Gulf crisis uniquely difficult strategic moment for UK

Mark Urban
Diplomatic and defence editor, Newsnight
@MarkUrban01on Twitter

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image copyrightReuters
image captionCould the release of the tanker Grace I from custody in Gibraltar change the current dynamic?

The Gulf crisis catches the UK at a uniquely difficult strategic moment.

Its military means are quite limited, Iran's are greater than many might think, and the option of defaulting into its usual partnership with the US is not straightforward because of disagreements over the wisdom of breaching the nuclear deal.

For this reason, on Monday, UK Foreign Secretary Jeremy Hunt suggested that the response to the crisis should include a "European-led maritime protection mission", complementary but separate to the US effort.

The issue, he insisted, was one of freedom of navigation in the Straits of Hormuz rather than increasing pressure on Iran.

The UK's options for protecting its merchant shipping in the busy Gulf sea lanes are distinctly limited.

The US has suggested opting into a joint system for convoying ships past the Iranian littoral, but British decision makers are reluctant to do so - because they disagree with President Trump's decision to exit the Iran nuclear deal in May 2018 and believe this step prompted the current tensions.

The other option for a rapid change to the dynamic would be releasing the tanker Grace I from custody in Gibraltar, where it was detained on suspicion of carrying Iranian oil to Syria.

Last week British officials had been upbeat that a solution to that situation could be negotiated, and then the UK-flagged ship Stena Impero was seized by Iran in Omani waters.

media captionWhy does the Strait of Hormuz matter?

It may well be that the release of both vessels provides de-escalation. But the longer term questions about UK-US disagreement on Iran policy, and inability to protect shipping, will remain.

One thing is clear: the Royal Navy would be hard pressed to recreate its solution from the Gulf tanker war of 1986-1988, called the Armilla Patrol.

When I visited Armilla early in 1987 it customarily had between two and four frigates or destroyers, a couple of auxiliaries and a mine counter measures squadron

The mine-hunting vessels are still there, but these days a single frigate or destroyer has to cover the Gulf station.

At the time of my 1987 trip the Royal Navy had 47 destroyers and frigates. Now it has 19.

image copyrightReuters

While it could certainly surge another one or two of these ships into the region, it would be hard to sustain.

And the stresses of crewing the new aircraft carrier, Queen Elizabeth, have compounded this situation because they've led to two escort ships being taken out of service.

Looking at the way the strategic balance has changed since the 1980s it's possible to argue also that these large, expensive vessels, a Type 45 destroyer is a £1bn platform, are no longer appropriate in any case.

Among the responses put in place by the Americans after the 1980s tanker war was a small fleet of fast patrol boats, backed up by helicopters, surveillance drones and other aircraft.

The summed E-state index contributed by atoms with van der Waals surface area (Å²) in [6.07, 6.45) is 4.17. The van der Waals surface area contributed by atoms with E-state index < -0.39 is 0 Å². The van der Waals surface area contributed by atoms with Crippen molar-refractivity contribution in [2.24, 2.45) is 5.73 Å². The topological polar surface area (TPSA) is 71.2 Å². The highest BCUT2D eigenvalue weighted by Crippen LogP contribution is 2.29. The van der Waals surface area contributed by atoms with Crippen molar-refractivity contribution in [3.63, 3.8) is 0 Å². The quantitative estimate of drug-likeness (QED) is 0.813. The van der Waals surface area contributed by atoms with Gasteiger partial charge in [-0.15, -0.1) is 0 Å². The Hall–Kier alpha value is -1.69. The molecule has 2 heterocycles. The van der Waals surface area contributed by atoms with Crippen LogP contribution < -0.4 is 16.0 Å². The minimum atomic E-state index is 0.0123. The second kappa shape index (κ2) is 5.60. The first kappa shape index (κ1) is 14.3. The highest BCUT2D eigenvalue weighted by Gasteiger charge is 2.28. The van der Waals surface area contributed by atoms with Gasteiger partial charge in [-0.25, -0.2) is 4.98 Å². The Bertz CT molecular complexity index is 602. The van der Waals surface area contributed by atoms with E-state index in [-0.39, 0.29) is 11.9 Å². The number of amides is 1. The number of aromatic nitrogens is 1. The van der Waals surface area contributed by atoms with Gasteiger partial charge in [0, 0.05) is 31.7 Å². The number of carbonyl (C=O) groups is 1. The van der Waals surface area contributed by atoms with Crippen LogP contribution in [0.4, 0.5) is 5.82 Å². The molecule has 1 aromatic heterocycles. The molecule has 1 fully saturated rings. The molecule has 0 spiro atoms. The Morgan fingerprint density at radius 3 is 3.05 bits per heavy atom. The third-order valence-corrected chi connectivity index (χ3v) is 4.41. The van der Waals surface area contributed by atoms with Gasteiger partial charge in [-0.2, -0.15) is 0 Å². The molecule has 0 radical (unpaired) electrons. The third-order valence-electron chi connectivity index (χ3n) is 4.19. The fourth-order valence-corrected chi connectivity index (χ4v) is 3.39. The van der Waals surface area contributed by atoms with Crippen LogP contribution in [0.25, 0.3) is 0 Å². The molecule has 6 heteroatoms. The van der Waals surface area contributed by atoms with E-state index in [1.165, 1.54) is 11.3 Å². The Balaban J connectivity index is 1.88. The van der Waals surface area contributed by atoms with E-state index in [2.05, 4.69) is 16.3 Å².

These measures are designed to in part to keep larger American ships out of harm's way, since Iranian forces have been considerably modernised since the eighties.

image copyrightReuters
image captionHMS Montrose has been shadowing British tankers moving through the Strait of Hormuz

Iran has created a submarine fleet that includes 17 very small vessels ideal for mine laying or hit-and-run torpedo strikes. It has also made strides in drone warfare, anti-air and anti-shipping missiles.

Add to Iran's growing military capability its ability to "asymmetric warfare" options from cyber or information operations to the use proxies. In 2015, for example, MI5 uncovered a plot to stockpile homemade explosives in London.

UK police held a suspect believed to be a member of Hezbollah, the Lebanese movement tied closely to Iran, before releasing him without charge.

Nobody thinks Iran is about to use such "sleepers" in a minor skirmish over oil tankers, but in a general conflagration with the Americans, such cells could provide the Iranian Revolutionary Guard with options.

'No rapid fix'

How then does the UK respond in the short term to the challenge of improving the security of its shipping? Diplomatically, the answer appears to be by keeping its distance from the Americans while trying to solve the issue of the two detained tankers.

In military terms there is no rapid fix. Even if the present crisis caused the government to open its cheque book, swelling the destroyer and frigate force back up, even say to 30, could be a decade's work, not least because of the need to train up thousands of additional sailors.

So the quick option, and arguably the smarter one too given the evolution of Iranian forces, would be to bolster light rapid reaction forces in the Gulf.

The UK military could already provide a detachment of gunship helicopters, surveillance drones, commandos, and a large amphibious or auxiliary platform to act as a mother ship. A force of small, fast attack craft would need to be borrowed as a stop gap, while suitable vessels were acquired.

These are the sorts of options being considered by the British military at the moment. But of course they are about risk management and deterrence.

Underlying Gulf instability are the forces thrown up by the US abandonment of the nuclear deal as well as the violent rivalries between Iran and key Gulf Arab states.

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